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Dengue is a mosquito-borne viral infection. The virus responsible for causing dengue, is called dengue virus (DENV). The virus is transmitted to humans through the bites of infected female mosquitoes, primarily the Aedes aegypti mosquito. There are four DENV stereotypes, meaning that it is possible to be infected four times. While many DENV infections produce only mild illness, DENV can cause an acute flu-like illness. Occasionally this develops into a potentially lethal complication, called severe dengue.

Severe dengue is a leading cause of serious illness and death in some Asian Countries, especially Tropical Rainforest area.  Dengue should be suspected when a high fever (40°C/104°F) is accompanied by 2 of the following symptoms during the febrile phase:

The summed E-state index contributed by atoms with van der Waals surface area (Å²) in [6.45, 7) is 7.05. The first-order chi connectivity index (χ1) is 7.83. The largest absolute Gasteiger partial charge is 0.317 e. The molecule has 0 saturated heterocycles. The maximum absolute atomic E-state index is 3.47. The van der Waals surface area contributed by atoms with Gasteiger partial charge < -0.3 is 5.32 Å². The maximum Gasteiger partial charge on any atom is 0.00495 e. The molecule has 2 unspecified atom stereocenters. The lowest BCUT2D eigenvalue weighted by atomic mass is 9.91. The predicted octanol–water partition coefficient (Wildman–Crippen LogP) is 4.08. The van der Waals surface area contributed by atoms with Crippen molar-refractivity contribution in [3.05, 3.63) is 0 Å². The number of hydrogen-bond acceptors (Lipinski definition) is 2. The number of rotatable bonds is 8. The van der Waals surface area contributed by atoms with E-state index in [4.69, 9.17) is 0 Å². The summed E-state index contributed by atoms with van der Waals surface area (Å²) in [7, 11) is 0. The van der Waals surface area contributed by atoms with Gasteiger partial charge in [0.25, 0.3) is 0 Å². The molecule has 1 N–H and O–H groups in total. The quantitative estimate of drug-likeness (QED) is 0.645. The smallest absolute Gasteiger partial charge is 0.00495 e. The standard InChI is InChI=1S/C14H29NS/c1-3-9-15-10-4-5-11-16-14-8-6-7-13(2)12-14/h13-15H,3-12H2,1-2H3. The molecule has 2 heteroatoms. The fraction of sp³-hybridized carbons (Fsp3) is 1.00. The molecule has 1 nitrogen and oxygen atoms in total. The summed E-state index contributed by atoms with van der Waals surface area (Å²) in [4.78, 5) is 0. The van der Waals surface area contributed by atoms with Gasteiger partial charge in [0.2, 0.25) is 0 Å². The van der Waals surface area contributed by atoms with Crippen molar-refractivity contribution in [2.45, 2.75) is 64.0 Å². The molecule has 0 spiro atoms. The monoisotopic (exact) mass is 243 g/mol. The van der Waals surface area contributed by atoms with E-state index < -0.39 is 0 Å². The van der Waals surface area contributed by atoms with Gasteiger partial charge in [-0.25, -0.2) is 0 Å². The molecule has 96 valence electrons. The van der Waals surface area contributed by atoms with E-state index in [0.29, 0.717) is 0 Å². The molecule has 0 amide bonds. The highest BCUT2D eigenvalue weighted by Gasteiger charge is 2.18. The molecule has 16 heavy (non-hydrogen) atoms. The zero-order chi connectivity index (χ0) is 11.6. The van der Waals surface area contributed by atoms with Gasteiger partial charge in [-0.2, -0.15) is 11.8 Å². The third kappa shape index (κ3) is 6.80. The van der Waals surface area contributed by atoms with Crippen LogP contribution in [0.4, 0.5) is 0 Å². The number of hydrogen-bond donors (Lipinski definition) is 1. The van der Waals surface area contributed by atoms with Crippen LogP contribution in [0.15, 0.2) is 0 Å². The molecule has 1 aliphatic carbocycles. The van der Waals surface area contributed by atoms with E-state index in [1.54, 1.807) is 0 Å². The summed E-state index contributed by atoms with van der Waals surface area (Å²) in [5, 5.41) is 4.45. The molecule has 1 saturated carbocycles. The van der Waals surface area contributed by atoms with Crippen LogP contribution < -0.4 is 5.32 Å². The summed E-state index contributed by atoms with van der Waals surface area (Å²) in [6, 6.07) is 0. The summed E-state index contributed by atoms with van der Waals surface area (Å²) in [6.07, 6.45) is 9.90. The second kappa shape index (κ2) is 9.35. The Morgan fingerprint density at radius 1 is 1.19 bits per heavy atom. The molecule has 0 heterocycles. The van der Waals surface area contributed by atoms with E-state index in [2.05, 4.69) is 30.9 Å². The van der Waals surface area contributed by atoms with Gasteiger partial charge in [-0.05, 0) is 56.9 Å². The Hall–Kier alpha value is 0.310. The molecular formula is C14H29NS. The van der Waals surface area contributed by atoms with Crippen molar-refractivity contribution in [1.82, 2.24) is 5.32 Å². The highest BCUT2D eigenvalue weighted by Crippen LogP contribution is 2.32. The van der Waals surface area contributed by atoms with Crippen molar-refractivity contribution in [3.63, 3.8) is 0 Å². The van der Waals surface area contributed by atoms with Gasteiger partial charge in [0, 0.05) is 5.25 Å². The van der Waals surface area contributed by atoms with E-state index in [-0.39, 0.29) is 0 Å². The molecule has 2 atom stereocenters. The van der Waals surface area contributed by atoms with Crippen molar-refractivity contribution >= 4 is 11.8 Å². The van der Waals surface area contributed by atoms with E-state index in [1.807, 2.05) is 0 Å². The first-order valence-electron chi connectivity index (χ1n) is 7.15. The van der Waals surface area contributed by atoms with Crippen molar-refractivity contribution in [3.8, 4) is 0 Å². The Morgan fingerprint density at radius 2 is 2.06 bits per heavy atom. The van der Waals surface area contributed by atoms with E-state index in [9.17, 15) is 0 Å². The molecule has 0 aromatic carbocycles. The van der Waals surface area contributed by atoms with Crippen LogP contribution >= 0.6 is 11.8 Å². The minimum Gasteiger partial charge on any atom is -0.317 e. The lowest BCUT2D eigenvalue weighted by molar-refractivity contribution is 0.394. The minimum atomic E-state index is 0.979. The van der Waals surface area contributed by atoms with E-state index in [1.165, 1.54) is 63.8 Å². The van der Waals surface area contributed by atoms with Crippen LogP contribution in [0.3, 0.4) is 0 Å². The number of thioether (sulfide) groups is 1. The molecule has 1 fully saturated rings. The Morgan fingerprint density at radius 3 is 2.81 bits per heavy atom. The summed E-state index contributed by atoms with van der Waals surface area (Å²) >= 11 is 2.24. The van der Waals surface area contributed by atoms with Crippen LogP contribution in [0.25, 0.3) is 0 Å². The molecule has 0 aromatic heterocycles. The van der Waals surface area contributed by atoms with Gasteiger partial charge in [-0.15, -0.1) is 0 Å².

• severe headache
  • pain behind the eyes
  • muscle and joint pains
  • nausea
  • vomiting
  • swollen glands
  • rash

Warning Severe Signs that doctors should look for include:

  • severe abdominal pain
  • persistent vomiting
  • rapid breathing
  • bleeding gums
  • fatigue
  • restlessness
  • blood in vomit


After several days, usually 3-7 days after the onset of symptoms, the patient may display the warning signs of severe dengue. These warning signs typically accompany a decrease in temperature (below 38 C) and includes Severe abdominal pain, Rapid breathing, Persistent vomiting, Blood in vomit, Fluid accumulation in the body, Mucous (gums and nose) bleeding, Rapid decrease in platelet count, Lethargy, restlessness and Loss of appetite.

If patients manifest these symptoms during the critical phase, close observation for the next 24–48 hours is essential so that proper medical care can be provided, to avoid complications and risk of death.